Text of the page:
I recently breezed through Padma Lakshmi’s recently published memoir, and while part of me wishes I’d waited for a beach to plow through it (it would be SUCH a perfect beach read!), I must recommend it to all the Top Chef fans out there. Yes, much of it is salacious and juicy as you might expect, but I truly loved the food writing. Everyone knows Lakshmi is from India, and I thoroughly enjoyed learning more about their culinary habits and traditions.
I thought it would be a bit crass and tone deaf for a Caucasian American to wax purple prose about another culture’s food traditions, especially from a country I’ve never visited and to whose food I was only introduced about a decade ago (grew up in Dallas suburbs in the ‘80’s yo), so I’ll just leave it at recommending the book to Top Chef fans and saying that although I’m an outsider and a novice, I do quite enjoy Indian food.
So when I ordered Seven Spoons a couple weeks ago, this mostly Indian dish jumped out at me, and became the first thing I made from the book. It’s such a beautiful dish, it really is. Chaat is the all-purpose word for Indian street food, and it means that all the different tastes and textures are combined in one dish. You have crunchy, spicy, sweet, savory, sour/tangy, creamy, etc. all on one plate. There’s admittedly a lot going on here, but it all works together seamlessly and is so worth your time to put together. A wonderful meal. Enjoy!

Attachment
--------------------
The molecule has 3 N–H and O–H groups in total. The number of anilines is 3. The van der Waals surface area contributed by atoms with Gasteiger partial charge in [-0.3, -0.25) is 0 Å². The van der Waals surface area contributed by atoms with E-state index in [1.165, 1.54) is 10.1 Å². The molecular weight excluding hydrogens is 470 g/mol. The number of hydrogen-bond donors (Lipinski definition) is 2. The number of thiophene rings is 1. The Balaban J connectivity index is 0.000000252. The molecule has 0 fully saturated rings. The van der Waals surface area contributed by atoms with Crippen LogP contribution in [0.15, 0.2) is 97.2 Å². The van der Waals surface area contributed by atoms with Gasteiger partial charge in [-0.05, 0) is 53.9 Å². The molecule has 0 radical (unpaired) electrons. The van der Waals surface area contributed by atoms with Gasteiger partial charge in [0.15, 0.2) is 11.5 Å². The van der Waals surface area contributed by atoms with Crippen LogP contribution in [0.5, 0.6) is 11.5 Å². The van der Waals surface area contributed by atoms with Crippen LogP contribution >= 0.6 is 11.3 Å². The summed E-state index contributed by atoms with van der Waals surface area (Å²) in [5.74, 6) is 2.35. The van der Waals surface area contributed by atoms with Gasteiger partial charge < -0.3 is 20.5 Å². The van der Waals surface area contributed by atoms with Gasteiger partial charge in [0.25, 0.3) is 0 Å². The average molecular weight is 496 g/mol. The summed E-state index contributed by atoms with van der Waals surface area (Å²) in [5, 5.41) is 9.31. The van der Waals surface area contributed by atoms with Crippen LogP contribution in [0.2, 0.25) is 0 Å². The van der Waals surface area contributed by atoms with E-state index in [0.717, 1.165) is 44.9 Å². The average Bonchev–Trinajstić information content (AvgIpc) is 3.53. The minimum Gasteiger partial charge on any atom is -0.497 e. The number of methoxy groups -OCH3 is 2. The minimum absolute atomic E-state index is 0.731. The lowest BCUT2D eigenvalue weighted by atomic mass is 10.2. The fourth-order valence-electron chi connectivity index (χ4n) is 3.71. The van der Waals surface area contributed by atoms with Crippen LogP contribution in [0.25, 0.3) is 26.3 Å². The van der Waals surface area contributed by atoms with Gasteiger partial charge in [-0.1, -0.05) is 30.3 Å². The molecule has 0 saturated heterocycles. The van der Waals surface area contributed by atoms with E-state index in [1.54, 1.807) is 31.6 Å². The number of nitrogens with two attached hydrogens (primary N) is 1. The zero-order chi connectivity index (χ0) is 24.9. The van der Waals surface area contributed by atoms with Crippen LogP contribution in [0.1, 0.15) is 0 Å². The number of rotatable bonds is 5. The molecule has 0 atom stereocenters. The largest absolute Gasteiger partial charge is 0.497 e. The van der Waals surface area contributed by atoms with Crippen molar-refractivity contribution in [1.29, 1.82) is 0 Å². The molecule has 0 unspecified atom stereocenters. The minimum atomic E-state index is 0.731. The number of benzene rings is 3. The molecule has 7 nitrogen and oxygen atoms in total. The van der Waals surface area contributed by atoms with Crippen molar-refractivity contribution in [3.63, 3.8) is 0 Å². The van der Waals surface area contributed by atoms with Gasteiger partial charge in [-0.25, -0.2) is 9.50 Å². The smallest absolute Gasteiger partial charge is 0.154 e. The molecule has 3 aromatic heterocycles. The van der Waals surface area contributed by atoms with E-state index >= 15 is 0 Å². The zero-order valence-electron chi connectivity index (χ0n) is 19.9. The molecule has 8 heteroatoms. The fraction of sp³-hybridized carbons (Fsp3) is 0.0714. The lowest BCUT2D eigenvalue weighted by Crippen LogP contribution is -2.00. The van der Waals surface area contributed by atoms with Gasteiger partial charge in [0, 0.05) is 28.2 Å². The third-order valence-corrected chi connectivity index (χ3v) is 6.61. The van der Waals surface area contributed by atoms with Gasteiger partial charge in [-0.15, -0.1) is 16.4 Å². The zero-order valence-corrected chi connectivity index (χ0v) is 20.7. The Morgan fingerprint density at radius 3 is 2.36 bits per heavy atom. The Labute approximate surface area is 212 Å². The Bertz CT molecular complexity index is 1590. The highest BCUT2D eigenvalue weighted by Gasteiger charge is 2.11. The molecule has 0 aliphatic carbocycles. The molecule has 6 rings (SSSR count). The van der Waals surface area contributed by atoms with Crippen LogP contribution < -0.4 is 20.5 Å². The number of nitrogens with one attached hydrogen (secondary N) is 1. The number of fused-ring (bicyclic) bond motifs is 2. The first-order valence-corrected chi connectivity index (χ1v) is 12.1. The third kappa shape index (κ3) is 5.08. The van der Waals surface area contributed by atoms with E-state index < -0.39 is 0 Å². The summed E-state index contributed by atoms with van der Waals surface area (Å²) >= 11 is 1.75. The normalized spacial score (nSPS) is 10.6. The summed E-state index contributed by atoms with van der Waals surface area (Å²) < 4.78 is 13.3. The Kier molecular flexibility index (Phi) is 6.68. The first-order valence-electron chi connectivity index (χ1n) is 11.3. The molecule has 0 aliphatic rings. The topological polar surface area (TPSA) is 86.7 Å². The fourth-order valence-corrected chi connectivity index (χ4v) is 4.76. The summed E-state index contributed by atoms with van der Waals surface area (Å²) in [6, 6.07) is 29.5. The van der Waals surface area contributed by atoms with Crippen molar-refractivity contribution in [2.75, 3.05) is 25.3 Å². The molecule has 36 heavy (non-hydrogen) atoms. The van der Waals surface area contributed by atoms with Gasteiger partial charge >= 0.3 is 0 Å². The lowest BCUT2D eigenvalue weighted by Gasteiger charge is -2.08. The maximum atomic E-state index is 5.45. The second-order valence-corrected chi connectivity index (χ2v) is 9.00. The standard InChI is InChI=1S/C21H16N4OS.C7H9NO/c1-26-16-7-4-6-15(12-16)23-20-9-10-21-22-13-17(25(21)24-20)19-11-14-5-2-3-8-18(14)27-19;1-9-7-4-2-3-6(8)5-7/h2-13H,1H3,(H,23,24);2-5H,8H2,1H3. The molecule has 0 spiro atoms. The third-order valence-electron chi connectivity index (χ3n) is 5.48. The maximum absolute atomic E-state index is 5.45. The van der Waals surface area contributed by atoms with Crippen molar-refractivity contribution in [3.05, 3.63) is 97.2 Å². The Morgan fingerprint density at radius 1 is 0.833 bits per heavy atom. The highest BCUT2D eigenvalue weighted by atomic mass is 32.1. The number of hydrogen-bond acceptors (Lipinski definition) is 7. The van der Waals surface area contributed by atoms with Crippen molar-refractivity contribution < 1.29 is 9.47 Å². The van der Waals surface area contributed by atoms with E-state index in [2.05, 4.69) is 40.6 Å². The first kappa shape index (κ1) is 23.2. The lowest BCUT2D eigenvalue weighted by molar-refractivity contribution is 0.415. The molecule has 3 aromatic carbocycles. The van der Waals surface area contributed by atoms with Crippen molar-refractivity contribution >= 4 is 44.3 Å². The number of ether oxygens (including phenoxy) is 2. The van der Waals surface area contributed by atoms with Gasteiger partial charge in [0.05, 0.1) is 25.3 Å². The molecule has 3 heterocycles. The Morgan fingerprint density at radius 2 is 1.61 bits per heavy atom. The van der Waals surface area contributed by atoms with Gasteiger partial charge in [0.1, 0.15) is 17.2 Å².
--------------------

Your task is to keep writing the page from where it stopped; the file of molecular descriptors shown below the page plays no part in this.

¼ cup canola oil
2 cloves garlic, peeled and smashed lightly
½ tsp ground cumin
Generous pinch of sweet paprika
Generous pinch of cayenne
1 (15 oz.) can chickpeas, drained and rinsed
Kosher salt and black pepper, to taste
1 bunch of cilantro, stems and leaves, divided
2 tsp water
1 to 2 limes
2 tsp peeled grated ginger
2 cloves garlic, peeled
2 green chiles, seeds left in for a hotter chutney
¼ tsp raw sugar
1 tsp kosher salt
1 big handful of fresh mint leaves
8 corn tortillas, shallow fried in canola oil until browned and crispy, drained on paper towels
1 cup plain yogurt, Greek-style or regular
A sweet chutney, for drizzling (can be tamarind, mango, apricot, whatever you want – but puree it if it’s really chunky)
Chaat masala, a spice mix found at specialty grocery stores, OR combine ½ tsp each ground cumin, cayenne, and ground coriander
1 small red onion, minced
A couple handfuls sprouts, such as mung bean, alfalfa, or radish
Sev (crispy fried Indian noodles); or if you can’t find those, sub in crunchy chow mein noodles
A handful of cilantro leaves
To make the CHICKPEAS: Pour the oil into a large skillet over medium-high heat. Add the garlic, cumin, paprika and cayenne. Stir until you can smell the spices, 30 to 60 seconds. Add the chickpeas and turn them through the hot oil to coat. Continue to cook until chickpeas are crisped, 7 to 10 minutes. Season well with salt and pepper, then set aside.
To make the GREEN CHUTNEY: add the cilantro stems, water, and juice of 1 lime to your blender. Process until pureed or mostly pureed. If nothing is happening, add a little more water or lime juice. Scrape down the sides, then add the ginger and garlic. Process again, scrape down the sides again, then add the chiles, sugar, and salt. Process again, then add the cilantro leaves and mint. Puree again, and this time it should get really smooth. Again, add a touch more water or lime juice if not. Taste for seasoning and adjust as necessary.
TO SERVE: place 2 tostadas on each of 4 dinner plates. Top with the spiced chickpeas, followed in order by the yogurt, sweet chutney, green chutney, a couple pinches of chaat masala or the spice mix you made in lieu of it, the onion, the sprouts, sev or chow mein noodles, and lastly cilantro. Serve with lime wedges and eat immediately.